7.1 Contribution to Food Supply, Employment and Income
7.2 Women in Rural Aquaculture
Aquatic products represent an important component of the food basket of the Chinese people. Since the birth of New China in 1949, the State has always given high priority to the production of aquatic products through the development of fisheries, with great emphasis on aquaculture development. In 1997, fisheries production reached 36 million mt of which aquaculture production was over 21 million mt, representing about 56% of the total fisheries production. Aquaculture is the fastest growing sub-sector of agriculture and it has made China the largest aquaculture producer in the world. In a short period of 50 years, aquaculture production has increased from 20 000 mt in 1949 to 20 million mt in 1997, an increase of 1000 times. In 1997, per caput availability of aquaculture product in China was estimated at 17.5 kg. This is a big contribution to their own food supply. China is now the largest producer, producing over 55% of the global aquaculture production.
There is a saying in China where no fish, there is no money. From ancient time people regarded fish farming as a highly profitable business and even more profitable than any agricultural activity. This old saying is still good.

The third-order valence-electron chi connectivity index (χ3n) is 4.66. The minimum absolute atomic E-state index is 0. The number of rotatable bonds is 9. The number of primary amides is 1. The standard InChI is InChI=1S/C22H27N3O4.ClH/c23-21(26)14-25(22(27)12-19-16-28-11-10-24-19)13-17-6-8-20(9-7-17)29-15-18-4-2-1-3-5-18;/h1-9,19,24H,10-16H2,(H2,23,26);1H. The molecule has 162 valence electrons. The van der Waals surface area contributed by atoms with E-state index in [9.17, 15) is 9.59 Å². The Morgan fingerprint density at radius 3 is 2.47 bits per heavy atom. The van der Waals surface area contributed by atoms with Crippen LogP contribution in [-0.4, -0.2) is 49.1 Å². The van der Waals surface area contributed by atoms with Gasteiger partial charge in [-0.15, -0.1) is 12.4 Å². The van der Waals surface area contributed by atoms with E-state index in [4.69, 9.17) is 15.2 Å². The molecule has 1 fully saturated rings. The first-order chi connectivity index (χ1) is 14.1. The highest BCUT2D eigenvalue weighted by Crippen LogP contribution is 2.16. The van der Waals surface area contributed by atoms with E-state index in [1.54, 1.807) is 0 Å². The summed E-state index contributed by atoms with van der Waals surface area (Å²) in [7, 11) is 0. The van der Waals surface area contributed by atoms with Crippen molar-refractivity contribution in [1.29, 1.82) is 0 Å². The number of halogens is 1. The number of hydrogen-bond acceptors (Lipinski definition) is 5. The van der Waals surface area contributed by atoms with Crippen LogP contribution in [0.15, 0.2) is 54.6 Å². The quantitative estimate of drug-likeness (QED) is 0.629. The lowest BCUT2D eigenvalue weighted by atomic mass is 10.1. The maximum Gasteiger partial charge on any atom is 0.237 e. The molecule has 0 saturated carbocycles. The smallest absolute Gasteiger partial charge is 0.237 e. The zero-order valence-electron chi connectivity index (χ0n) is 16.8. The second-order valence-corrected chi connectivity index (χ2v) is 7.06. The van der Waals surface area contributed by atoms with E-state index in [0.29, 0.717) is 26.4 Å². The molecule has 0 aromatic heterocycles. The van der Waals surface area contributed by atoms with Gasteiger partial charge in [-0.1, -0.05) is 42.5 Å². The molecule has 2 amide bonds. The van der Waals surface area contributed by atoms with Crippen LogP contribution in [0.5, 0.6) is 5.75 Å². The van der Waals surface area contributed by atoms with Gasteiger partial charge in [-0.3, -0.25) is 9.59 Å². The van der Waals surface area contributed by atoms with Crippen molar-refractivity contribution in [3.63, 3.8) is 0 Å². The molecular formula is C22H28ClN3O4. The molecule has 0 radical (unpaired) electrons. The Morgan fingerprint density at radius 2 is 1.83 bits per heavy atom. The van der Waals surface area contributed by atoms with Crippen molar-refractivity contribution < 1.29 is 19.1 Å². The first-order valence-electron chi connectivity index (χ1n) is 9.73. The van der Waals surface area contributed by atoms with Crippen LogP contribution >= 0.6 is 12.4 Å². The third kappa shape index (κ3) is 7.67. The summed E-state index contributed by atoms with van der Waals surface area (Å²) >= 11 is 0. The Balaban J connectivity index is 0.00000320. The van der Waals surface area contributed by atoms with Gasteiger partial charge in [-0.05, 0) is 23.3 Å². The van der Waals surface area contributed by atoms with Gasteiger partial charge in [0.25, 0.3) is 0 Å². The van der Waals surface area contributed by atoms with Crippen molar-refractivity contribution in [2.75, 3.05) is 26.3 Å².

Anhui Province devoted major efforts to expand rural aquaculture to develop rural economy. The aquaculture production reached 750 000 mt in 1995 as against 360 000 mt in 1993, doubling in two years. In 1996, there was another increase of 47.6%; the production reached 1.107 million mt and total output value stood at 6.7 billion yuan (at constant prices), accounting for 10.8% of the total agriculture output value. The vigorous development of aquaculture promoted an increase of local revenue; one tenth of local revenue in some counties came from aquaculture, and at the same time spurred the growth of processing, storage and transportation industries. Congyang was a poverty-stricken county, but in recent years, the county led its people to develop aquaculture, and combined flood control/irrigation with fish pond rehabilitation works. Part of the low yield paddy fields which yielded two crops of rice a year were transformed into one crop of rice and one crop of fish. In 1996, the fish production reached more than 40 000 mt with output value 350 million yuan, making up one third of the total agriculture output value. Taxes from aquaculture amounted to 15 million yuan. In China, in the last 20 years, about 100 million people have received benefits directly or indirectly from aquaculture. In 1997, the Chinese fishfarmer's/fisherman's average per capita income was 3 974 yuan (90.2% higher than that of farmers'), rising steadily from 1 051 yuan in 1987 (Table 11). In 1997, full-time aquaculture labourers reached 3.29 million as against 1.53 million in 1989, an increase of 115%; part-time aquaculture labourers even increased by several hundred thousands. That means in 8 years aquaculture created about 1.75 million jobs for villagers. Further development of rural aquaculture may help absorb the surplus labourers in rural China.
Detailed statistics of aquaculture household/labourer income are not available. However, information available on this subject from recent surveys are as follows: